What Makes Ronnie Roll: I Can See Clearly Now

By: Ali Elizabeth Turner

One of my favorite parts of my publication week production responsibilities is when we are doing this column and Mayor Ronnie comes flying in the office on Monday morning, phone in hand, ready to show us some new and remarkable footage that almost always showcases a local event. This is even more the case during college football season or NCAA basketball season. This week I was treated to two of them; the first was an official video of Jimmy Cliff’s version of “I Can See Clearly Now,” which he and Sandra had used to celebrate the success of her first cataract surgery. They drove around while she said with child-like wonder, “I can see!” or “I wish you could see this!” or “That is so clear!” (You can fill in the blanks.) They changed the lyrics to “I can see clearly now the clouds are gone,” and you should take a look at the video. It is truly inspirational,” and as he showed it to me, he said, “What they can do these days is a miracle…” May Sandra’s second surgery finish off “the clouds” completely.

We then moved to the second video, which was of Devin Simmons singing on the square for the Athens Main Street Thursday Night Talent Show competition. The number of contestants has been narrowed down to six, and young Devin reminded me of Percy Sledge of the Shoals who wrote and performed the classic “When A Man Loves A Woman” while he was working as an orderly at a hospital in the Shoals six decades ago. Devin has pipes, for sure, and was a part of the Mayor’s Youth Commission for two years. Devin has also sung the National Anthem for the Trash Pandas. If Devin wins this talent competition, he will be awarded a thousand-dollar prize.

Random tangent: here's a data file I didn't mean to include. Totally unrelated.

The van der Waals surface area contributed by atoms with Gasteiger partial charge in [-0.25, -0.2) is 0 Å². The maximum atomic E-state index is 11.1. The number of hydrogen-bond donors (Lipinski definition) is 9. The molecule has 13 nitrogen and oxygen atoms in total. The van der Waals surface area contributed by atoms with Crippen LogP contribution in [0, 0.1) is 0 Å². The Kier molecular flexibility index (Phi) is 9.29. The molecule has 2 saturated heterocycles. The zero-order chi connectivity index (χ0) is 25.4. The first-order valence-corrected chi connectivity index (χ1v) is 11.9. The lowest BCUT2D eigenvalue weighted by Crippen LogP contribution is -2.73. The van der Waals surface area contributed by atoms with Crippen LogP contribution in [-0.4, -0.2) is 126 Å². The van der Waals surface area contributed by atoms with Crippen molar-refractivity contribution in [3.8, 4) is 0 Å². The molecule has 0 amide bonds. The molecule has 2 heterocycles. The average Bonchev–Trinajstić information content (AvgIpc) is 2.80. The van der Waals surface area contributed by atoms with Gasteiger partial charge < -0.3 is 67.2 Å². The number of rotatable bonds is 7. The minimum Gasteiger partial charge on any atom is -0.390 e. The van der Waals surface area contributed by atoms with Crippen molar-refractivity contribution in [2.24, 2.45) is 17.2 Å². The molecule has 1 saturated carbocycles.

It is budget season, and Mayor Ronnie is one of those rare birds who actually enjoys the process of number crunching and doing budgets. He is energized by hearing what different departments want to accomplish, and finding ways to make projects that will better our quality of life in Athens-Limestone County. He wanted to make sure that the people of Athens know that the budget is a literal open book, and that any part of it can be explored.

The last thing we talked about was the 100th birthday celebration of Katherine Horton, the daughter of legendary Athens jurist Judge James Horton, who set aside the conviction of the Scottsboro Boys ninety years ago; thus saving their lives. Not everyone knows that he and his family were threatened, and when I think of a ten-year-old little girl being in danger because her father did the right thing,  I am even happier that after we prayed, the mayor went to the Goldton facility where Miss Katherine lives, celebrated her birthday, and gave her a key to the city. Once again it was time for Ronnie to roll, and once again I was glad that I live in Athens, Alabama.

By: Ali Elizabeth Turner